Mussels disappearing from New England waters, scientists say
New England is running out of mussels.
The Gulf of Maine's once strong population of wild blue mussels is disappearing, scientists say. A study led by marine ecologists at the University of California at Irvine found the numbers along the gulf coastline have declined by more than 60 percent over the last 40 years.
Once covering as much as two-thirds of the gulf's intertidal zone, mussels now cover less than 15 percent.
"It would be like losing a forest," said biologist Cascade Sorte, who with her colleagues at the university conducted the study and recently published their findings in the Global Change Biology journal.
The Gulf of Maine stretches from Cape Cod to Canada and is a key marine environment and important to commercial fishing. Blue mussels are used in seafood dishes and worth millions to the economy of some New England states, but are also important in moving bacteria and toxins out of the water.
"It's so disheartening to see it (the loss) in our marine habitats. We're losing the habitats they create," she said.
Disheartening, and also sometimes a smelly nuisance. Thousands of dead mussels washed up last week on the shores of Long Island, New York, and a Stony Brook University professor said the die-off could be attributable to warm water temperature.
The Sorte study focused on 20 sites along the gulf, using historical data to compare today's mussel populations to those of the past. She said the decline of mussels isn't due to just one factor—warming ocean water, increases in human harvesting and the introduction of new predatory invasive species all appear to play a role.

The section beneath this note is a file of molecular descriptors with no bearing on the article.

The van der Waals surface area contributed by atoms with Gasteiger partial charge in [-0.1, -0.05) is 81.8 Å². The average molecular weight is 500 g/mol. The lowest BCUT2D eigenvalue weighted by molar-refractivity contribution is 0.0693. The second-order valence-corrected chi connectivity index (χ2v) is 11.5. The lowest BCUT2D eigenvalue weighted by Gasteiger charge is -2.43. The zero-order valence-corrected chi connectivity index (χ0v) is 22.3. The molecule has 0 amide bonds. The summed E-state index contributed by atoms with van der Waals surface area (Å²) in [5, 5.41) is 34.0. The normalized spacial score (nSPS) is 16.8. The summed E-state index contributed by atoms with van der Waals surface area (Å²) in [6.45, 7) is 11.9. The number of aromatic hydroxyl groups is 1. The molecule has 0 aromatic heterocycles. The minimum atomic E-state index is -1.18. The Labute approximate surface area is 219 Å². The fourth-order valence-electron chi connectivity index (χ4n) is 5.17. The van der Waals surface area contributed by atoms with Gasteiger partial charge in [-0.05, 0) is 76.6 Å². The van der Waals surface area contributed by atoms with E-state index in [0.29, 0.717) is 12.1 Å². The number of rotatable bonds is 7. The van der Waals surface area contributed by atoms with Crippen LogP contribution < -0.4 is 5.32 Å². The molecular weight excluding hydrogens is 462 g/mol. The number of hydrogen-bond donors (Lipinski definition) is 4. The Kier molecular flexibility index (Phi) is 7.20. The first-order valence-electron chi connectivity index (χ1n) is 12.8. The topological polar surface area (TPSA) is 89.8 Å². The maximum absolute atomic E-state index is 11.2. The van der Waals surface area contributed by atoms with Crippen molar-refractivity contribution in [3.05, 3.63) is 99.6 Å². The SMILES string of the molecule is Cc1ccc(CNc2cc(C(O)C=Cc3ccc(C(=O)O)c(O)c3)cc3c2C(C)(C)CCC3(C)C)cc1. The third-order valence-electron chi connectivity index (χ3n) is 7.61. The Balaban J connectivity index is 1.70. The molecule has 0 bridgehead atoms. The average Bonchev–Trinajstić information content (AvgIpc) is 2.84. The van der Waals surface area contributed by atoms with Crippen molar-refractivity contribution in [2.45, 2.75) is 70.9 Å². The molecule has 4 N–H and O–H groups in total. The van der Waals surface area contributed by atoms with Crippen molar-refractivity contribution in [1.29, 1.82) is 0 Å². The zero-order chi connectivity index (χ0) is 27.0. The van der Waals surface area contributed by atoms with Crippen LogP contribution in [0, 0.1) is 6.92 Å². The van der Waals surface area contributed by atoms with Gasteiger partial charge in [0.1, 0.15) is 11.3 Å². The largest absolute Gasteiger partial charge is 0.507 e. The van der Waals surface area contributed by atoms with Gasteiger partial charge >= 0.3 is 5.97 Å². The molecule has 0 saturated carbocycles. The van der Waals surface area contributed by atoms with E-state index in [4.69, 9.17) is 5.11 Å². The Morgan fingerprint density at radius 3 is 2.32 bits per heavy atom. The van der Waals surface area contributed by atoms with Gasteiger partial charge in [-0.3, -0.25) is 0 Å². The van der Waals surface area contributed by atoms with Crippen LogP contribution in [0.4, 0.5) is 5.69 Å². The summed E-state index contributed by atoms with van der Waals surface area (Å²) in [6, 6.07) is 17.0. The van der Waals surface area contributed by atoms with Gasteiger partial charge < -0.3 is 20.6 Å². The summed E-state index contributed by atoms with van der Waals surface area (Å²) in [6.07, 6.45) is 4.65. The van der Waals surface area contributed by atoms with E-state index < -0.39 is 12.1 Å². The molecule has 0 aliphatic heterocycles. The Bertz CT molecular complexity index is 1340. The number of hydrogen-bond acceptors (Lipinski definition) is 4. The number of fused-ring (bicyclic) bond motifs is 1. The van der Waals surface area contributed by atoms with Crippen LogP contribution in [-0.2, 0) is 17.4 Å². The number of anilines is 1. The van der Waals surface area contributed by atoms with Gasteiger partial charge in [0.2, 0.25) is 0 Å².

The marine environment will suffer, she said, if they continue to decline, and it's possible they could become extinct in some areas.
Scott Morello, a researcher who has studied mussels with The Downeast Institute for Applied Marine Research & Education in Maine, said Sorte's work reflects observations that people who work on the water have made in recent years.
"It's not just scientists," he said. "I can tell you that most residents I've talked to, most fishermen I've talked to will point out the same dramatic decrease in mussels."
The nationwide value of wild blue mussels has reached new heights in recent years, peaking at more than $13 million at the dock in 2013—more than twice the 2007 total. They were worth more than $10 million in 2014, when fishermen brought nearly 4 million pounds of them ashore.
Maine and Massachusetts are by far the biggest states for wild mussel harvesting, and many are also harvested in Washington state. They are also farmed in aquaculture operations. The vast majority of the mussels that people eat are farmed, and most that are available to U.S. consumers are imported from other countries, such as Canada.
Mussel farming is dependent on wild mussels, which produce the larvae needed for the farmed shellfish to grow. Andrew Pershing, chief scientific officer of the Gulf of Maine Research Institute, said the loss of wild mussels is troubling for aquaculture because if wild populations decline further, it could constrain the growth of the industry.
Pershing also said Sorte's study shows there is a need to get better data about the abundance of mussels and how they are affected by warming waters and commercial harvesting.
"If we had a record of how mussels changed from year to year, it would be possible to see whether declines were more pronounced during particularly warm years or are related to some other event or process," he said.
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